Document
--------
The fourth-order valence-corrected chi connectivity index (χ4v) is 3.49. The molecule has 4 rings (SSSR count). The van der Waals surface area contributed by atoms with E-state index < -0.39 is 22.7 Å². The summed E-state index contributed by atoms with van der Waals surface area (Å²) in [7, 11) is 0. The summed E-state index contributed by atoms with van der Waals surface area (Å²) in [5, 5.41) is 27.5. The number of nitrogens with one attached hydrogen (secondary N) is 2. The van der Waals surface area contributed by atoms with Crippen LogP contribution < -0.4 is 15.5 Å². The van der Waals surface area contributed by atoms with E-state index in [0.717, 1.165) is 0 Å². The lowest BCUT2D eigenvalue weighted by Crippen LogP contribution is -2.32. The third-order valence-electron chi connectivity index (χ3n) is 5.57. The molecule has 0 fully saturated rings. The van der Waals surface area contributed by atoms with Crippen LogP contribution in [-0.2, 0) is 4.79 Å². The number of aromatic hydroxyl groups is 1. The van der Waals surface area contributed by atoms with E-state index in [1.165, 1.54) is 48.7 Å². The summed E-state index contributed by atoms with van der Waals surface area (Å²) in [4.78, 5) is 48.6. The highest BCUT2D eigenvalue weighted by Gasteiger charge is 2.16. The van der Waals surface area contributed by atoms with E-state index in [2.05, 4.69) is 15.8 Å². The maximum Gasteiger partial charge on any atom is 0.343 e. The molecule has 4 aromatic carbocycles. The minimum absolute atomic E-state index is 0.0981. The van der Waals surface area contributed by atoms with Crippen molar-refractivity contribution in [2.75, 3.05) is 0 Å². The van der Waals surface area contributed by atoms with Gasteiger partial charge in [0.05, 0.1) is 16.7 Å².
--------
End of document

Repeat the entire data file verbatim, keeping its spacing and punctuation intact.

The fourth-order valence-corrected chi connectivity index (χ4v) is 3.49. The molecule has 4 rings (SSSR count). The van der Waals surface area contributed by atoms with E-state index < -0.39 is 22.7 Å². The summed E-state index contributed by atoms with van der Waals surface area (Å²) in [7, 11) is 0. The summed E-state index contributed by atoms with van der Waals surface area (Å²) in [5, 5.41) is 27.5. The number of nitrogens with one attached hydrogen (secondary N) is 2. The van der Waals surface area contributed by atoms with Crippen LogP contribution < -0.4 is 15.5 Å². The van der Waals surface area contributed by atoms with E-state index in [0.717, 1.165) is 0 Å². The lowest BCUT2D eigenvalue weighted by Crippen LogP contribution is -2.32. The third-order valence-electron chi connectivity index (χ3n) is 5.57. The molecule has 0 fully saturated rings. The van der Waals surface area contributed by atoms with Crippen LogP contribution in [-0.2, 0) is 4.79 Å². The number of aromatic hydroxyl groups is 1. The van der Waals surface area contributed by atoms with E-state index in [1.165, 1.54) is 48.7 Å². The summed E-state index contributed by atoms with van der Waals surface area (Å²) in [4.78, 5) is 48.6. The highest BCUT2D eigenvalue weighted by Gasteiger charge is 2.16. The van der Waals surface area contributed by atoms with E-state index in [2.05, 4.69) is 15.8 Å². The maximum Gasteiger partial charge on any atom is 0.343 e. The molecule has 4 aromatic carbocycles. The minimum absolute atomic E-state index is 0.0981. The van der Waals surface area contributed by atoms with Crippen molar-refractivity contribution in [2.75, 3.05) is 0 Å². The van der Waals surface area contributed by atoms with Gasteiger partial charge in [0.05, 0.1) is 16.7 Å².